Examining Canada’s health system performance 

People who die prematurely can be thought of as having lost years of potential life.

Potential years of life lost, or PYLL, is a measure of premature mortality. It estimates the additional time a person would have lived had he or she not died prematurely (before age 70).

Use this tool to compare leading causes of premature death from 18 high-income countries over a 50-year period. Explore early death due to cancer, heart disease, stroke (cerebrovascular disease) and external causes such as falls, traffic accidents, accidental poisonings and intentional self-harm.

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    PYLL for selected countries, 1960 to 2010: Relative position;  
    PYLL for selected countries, 1960 to 2010: Absolute rate;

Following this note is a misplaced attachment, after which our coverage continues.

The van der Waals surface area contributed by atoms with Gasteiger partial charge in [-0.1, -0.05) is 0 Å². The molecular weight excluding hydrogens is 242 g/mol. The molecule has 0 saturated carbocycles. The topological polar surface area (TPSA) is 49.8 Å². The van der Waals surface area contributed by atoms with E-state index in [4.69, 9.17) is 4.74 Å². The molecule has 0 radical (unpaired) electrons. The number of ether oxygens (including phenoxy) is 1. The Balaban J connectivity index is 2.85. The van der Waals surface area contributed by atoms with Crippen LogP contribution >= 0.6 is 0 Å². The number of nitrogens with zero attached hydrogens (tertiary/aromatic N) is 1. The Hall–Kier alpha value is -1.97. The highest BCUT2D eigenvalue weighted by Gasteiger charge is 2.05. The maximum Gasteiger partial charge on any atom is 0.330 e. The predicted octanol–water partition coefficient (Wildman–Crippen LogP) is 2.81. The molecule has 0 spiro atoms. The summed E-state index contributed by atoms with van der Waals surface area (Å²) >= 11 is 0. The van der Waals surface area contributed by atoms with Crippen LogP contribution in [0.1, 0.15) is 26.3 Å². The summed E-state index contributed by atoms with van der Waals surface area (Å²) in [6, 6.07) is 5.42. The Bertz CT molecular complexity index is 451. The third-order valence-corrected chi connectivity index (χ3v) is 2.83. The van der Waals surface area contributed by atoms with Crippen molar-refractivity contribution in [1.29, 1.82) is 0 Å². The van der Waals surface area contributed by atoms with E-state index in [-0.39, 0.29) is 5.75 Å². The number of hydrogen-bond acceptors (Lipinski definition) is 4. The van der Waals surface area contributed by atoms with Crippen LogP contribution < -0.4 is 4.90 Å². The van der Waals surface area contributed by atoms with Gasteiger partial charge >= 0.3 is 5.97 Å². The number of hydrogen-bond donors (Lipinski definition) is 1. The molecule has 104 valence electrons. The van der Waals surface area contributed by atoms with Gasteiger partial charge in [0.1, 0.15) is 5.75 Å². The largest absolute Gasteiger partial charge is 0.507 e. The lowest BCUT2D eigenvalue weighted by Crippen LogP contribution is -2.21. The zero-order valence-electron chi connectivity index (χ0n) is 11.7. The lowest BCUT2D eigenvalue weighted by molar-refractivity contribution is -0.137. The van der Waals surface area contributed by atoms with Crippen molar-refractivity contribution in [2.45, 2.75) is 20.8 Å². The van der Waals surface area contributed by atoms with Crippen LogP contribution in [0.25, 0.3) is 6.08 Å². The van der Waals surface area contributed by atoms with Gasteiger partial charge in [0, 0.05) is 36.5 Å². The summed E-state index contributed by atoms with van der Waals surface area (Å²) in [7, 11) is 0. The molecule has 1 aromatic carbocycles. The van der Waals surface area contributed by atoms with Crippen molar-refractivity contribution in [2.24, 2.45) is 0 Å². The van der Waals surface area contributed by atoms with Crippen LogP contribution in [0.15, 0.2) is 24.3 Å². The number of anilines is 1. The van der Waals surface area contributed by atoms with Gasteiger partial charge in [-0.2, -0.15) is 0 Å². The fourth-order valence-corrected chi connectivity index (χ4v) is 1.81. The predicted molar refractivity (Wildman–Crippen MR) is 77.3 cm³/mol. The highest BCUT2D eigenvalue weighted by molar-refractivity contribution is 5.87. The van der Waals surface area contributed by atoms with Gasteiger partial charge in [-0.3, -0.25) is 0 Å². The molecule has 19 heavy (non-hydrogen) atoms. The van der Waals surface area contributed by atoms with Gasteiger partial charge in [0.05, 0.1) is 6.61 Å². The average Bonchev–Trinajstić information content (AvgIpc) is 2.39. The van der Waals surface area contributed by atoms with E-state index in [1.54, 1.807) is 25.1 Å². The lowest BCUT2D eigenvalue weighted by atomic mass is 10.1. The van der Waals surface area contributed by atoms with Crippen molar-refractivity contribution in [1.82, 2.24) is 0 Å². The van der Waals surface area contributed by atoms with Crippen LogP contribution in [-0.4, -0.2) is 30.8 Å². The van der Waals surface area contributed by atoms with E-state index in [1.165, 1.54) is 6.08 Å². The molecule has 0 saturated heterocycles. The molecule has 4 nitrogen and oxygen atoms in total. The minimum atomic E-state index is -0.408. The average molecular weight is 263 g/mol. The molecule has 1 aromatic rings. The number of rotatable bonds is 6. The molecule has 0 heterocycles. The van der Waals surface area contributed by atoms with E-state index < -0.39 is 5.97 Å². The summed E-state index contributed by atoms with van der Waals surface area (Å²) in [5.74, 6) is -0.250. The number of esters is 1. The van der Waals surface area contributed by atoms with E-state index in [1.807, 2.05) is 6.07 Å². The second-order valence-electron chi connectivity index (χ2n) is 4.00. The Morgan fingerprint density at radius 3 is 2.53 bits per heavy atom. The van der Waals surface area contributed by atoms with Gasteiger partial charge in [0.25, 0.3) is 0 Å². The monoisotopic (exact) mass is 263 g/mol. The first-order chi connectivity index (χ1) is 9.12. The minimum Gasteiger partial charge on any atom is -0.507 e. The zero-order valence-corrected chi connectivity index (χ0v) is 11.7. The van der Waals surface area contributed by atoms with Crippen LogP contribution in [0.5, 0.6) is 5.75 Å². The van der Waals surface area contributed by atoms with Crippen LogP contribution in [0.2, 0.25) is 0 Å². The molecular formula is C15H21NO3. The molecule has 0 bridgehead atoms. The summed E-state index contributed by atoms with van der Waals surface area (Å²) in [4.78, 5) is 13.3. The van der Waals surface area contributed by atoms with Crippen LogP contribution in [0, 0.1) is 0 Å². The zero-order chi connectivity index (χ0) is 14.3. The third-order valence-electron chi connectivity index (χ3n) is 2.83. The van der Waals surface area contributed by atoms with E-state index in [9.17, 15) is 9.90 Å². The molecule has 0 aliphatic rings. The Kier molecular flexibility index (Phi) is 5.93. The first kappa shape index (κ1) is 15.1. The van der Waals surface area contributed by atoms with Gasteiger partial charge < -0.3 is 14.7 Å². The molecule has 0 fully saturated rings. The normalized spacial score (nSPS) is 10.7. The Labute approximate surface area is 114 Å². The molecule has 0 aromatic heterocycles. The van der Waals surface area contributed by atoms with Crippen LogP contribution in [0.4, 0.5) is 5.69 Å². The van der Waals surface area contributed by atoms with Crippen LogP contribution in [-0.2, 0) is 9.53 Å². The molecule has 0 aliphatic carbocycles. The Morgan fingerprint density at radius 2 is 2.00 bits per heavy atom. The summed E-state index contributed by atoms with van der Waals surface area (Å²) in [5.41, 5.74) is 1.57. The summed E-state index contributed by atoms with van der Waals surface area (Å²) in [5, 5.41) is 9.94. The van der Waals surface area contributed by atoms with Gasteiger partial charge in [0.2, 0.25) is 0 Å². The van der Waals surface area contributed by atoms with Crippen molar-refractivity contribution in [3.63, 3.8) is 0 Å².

Note I: Linear extrapolation using simple average estimates was used to replace missing values of potential years of life lost.

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    Important notes

    Cause of death

    • Cancer includes all cancers (neoplasms).
    • Cerebrovascular diseases are often referred to as strokes.
    • External causes include traffic accidents, falls, accidental poisonings and intentional self-harm.
    • Ischemic heart disease is often known as coronary artery disease.
    • Lung cancer includes cancer of the trachea, bronchus and lung.

    Relative position

    The relative position of each country, on a scale of 0 to 100, which is determined using the PYLL absolute rate, whereby the top performer is position 0 (fewest years of life lost) and the bottom performer is position 100 (most years of life lost) for each year of analysis, using a min–max normalization method.

    Absolute rate

    The PYLL (per 100,000 population) for a cause of death by sex and country for 1 year. PYLL is the sum of the total years of potential life lost in 1 year among those who died prematurely (before age 70).

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